The policy of colonial expansion is a political and economic system ... that can be connected to three sets of ideas: economic ideas; the most far-reaching ideas of civilization; and ideas of a political and patriotic sort.

In the area of economics, I am placing before you, with the support of some statistics, the considerations that justify the policy of colonial expansion, as seen from the perspective of a need, felt more and more urgently by the industrialized population of Europe and especially the people of our rich and hardworking country of France: the need for outlets [for exports]. […] Yes, what our major industries [textiles, etc.], irrevocably steered by the treaties of 18601 into exports, lack more and more are outlets. Why? Because next door Germany is setting up trade barriers; because across the ocean the United States of America have become protectionists, and extreme protectionists at that; because not only are these great markets ... shrinking, becoming more and more difficult of access, but these great states are beginning to pour into our own markets products not seen there before. […]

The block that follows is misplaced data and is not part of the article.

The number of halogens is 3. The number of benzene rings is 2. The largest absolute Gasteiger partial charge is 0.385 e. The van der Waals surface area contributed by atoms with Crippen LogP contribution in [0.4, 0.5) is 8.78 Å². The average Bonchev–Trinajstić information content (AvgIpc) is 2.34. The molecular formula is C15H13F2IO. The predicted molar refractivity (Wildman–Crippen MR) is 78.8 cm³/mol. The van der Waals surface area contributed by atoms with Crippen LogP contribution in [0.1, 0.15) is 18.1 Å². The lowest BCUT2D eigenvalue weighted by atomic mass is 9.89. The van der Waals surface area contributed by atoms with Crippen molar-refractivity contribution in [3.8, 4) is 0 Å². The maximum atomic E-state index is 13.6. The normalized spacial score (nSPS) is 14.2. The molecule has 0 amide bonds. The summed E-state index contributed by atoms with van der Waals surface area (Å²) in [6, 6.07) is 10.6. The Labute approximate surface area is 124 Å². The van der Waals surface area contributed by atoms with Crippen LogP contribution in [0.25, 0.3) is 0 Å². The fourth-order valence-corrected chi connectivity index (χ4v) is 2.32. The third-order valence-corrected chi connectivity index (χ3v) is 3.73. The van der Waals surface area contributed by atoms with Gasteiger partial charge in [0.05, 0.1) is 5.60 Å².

Gentlemen, we must speak more loudly and more honestly! We must say openly that indeed the higher races have a right over the lower races .... I repeat, that the superior races have a right because they have a duty. They have the duty to civilize the inferior races .... In the history of earlier centuries these duties, gentlemen, have often been misunderstood; and certainly when the Spanish soldiers and explorers introduced slavery into Central America, they did not fulfill their duty as men of a higher race .... But, in our time, I maintain that European nations acquit themselves with generosity, with grandeur, and with sincerity of this superior civilizing duty. […]

Gentlemen, these are considerations that merit the full attention of patriots. The conditions of naval warfare have greatly changed .... At present, as you know, a warship, however perfect its design, cannot carry more than two weeks' supply of coal; and a vessel without coal is a wreck on the high seas, abandoned to the first occupier. Hence the need to have places of supply, shelters, ports for defense and provisioning.... And that is why we needed Tunisia; that is why we needed Saigon and Indochina; that is why we need Madagascar... and why we shall never leave them! ... Gentlemen, in Europe such as it is today, in this competition of the many rivals we see rising up around us, […] a policy of withdrawal or abstention is simply the high road to decadence! […] and, in less time than you may think, to sink from the first rank to the third and fourth.


From Jules François Camille Ferry, "Speech Before the French Chamber of Deputies, March 28, 1884," Discours et Opinions de Jules Ferry, ed. Paul Robiquet (Paris: Armand Colin & Cie., 1897), -1. 5, pp. 199-201, 210-11, 215-18. Translated by Ruth Kleinman in Brooklyn College Core Four Sourcebook. Scanned by: J. S. Arkenberg, Dept. of History, Cal. State Fullerton. Prof. Arkenberg has modernized the text.